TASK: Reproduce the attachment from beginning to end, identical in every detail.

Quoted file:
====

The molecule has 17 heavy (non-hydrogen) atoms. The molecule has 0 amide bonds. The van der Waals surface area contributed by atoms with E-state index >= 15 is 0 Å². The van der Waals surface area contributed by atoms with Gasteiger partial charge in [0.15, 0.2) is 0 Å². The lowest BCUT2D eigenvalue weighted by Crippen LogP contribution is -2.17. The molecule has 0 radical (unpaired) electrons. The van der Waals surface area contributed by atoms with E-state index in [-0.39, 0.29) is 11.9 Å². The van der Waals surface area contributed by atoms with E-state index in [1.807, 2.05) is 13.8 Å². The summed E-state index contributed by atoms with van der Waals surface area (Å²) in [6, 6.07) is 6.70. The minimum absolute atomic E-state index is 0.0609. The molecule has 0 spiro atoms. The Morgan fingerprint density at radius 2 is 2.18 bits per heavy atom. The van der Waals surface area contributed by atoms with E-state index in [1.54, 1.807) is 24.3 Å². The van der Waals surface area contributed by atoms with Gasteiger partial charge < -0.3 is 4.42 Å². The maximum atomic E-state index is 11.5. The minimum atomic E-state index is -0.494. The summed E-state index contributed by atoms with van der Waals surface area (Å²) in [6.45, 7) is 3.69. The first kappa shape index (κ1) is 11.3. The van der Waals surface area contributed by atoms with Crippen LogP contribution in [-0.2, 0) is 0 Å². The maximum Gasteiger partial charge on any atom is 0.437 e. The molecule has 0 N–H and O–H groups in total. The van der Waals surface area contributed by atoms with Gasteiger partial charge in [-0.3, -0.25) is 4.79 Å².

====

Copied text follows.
The molecule has 17 heavy (non-hydrogen) atoms. The molecule has 0 amide bonds. The van der Waals surface area contributed by atoms with E-state index >= 15 is 0 Å². The van der Waals surface area contributed by atoms with Gasteiger partial charge in [0.15, 0.2) is 0 Å². The lowest BCUT2D eigenvalue weighted by Crippen LogP contribution is -2.17. The molecule has 0 radical (unpaired) electrons. The van der Waals surface area contributed by atoms with E-state index in [-0.39, 0.29) is 11.9 Å². The van der Waals surface area contributed by atoms with E-state index in [1.807, 2.05) is 13.8 Å². The summed E-state index contributed by atoms with van der Waals surface area (Å²) in [6, 6.07) is 6.70. The minimum absolute atomic E-state index is 0.0609. The molecule has 0 spiro atoms. The Morgan fingerprint density at radius 2 is 2.18 bits per heavy atom. The van der Waals surface area contributed by atoms with E-state index in [1.54, 1.807) is 24.3 Å². The van der Waals surface area contributed by atoms with Gasteiger partial charge < -0.3 is 4.42 Å². The maximum atomic E-state index is 11.5. The minimum atomic E-state index is -0.494. The summed E-state index contributed by atoms with van der Waals surface area (Å²) in [6.45, 7) is 3.69. The first kappa shape index (κ1) is 11.3. The van der Waals surface area contributed by atoms with Crippen LogP contribution in [-0.2, 0) is 0 Å². The maximum Gasteiger partial charge on any atom is 0.437 e. The molecule has 0 N–H and O–H groups in total. The van der Waals surface area contributed by atoms with Gasteiger partial charge in [-0.3, -0.25) is 4.79 Å².